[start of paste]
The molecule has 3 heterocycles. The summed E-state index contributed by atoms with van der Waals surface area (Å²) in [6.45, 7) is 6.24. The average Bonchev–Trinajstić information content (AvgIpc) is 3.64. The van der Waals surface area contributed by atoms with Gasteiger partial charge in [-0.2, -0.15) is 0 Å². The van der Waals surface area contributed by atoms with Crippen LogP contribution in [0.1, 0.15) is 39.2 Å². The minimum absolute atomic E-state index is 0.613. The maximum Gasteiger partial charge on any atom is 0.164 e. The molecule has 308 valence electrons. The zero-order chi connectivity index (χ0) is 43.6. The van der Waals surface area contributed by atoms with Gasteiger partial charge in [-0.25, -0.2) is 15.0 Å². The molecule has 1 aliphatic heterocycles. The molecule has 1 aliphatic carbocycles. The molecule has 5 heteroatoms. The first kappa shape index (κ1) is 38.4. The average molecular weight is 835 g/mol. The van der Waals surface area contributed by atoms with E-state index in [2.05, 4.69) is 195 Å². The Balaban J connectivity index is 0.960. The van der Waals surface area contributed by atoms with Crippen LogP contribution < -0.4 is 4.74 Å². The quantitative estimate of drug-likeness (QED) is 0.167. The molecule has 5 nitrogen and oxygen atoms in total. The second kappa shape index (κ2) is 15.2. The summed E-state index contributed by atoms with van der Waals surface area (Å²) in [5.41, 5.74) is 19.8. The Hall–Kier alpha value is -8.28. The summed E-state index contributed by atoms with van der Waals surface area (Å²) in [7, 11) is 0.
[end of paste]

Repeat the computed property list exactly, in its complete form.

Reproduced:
The molecule has 3 heterocycles. The summed E-state index contributed by atoms with van der Waals surface area (Å²) in [6.45, 7) is 6.24. The average Bonchev–Trinajstić information content (AvgIpc) is 3.64. The van der Waals surface area contributed by atoms with Gasteiger partial charge in [-0.2, -0.15) is 0 Å². The van der Waals surface area contributed by atoms with Crippen LogP contribution in [0.1, 0.15) is 39.2 Å². The minimum absolute atomic E-state index is 0.613. The maximum Gasteiger partial charge on any atom is 0.164 e. The molecule has 308 valence electrons. The zero-order chi connectivity index (χ0) is 43.6. The van der Waals surface area contributed by atoms with Gasteiger partial charge in [-0.25, -0.2) is 15.0 Å². The molecule has 1 aliphatic heterocycles. The molecule has 1 aliphatic carbocycles. The molecule has 5 heteroatoms. The first kappa shape index (κ1) is 38.4. The average molecular weight is 835 g/mol. The van der Waals surface area contributed by atoms with E-state index in [2.05, 4.69) is 195 Å². The Balaban J connectivity index is 0.960. The van der Waals surface area contributed by atoms with Crippen LogP contribution < -0.4 is 4.74 Å². The quantitative estimate of drug-likeness (QED) is 0.167. The molecule has 5 nitrogen and oxygen atoms in total. The second kappa shape index (κ2) is 15.2. The summed E-state index contributed by atoms with van der Waals surface area (Å²) in [5.41, 5.74) is 19.8. The Hall–Kier alpha value is -8.28. The summed E-state index contributed by atoms with van der Waals surface area (Å²) in [7, 11) is 0.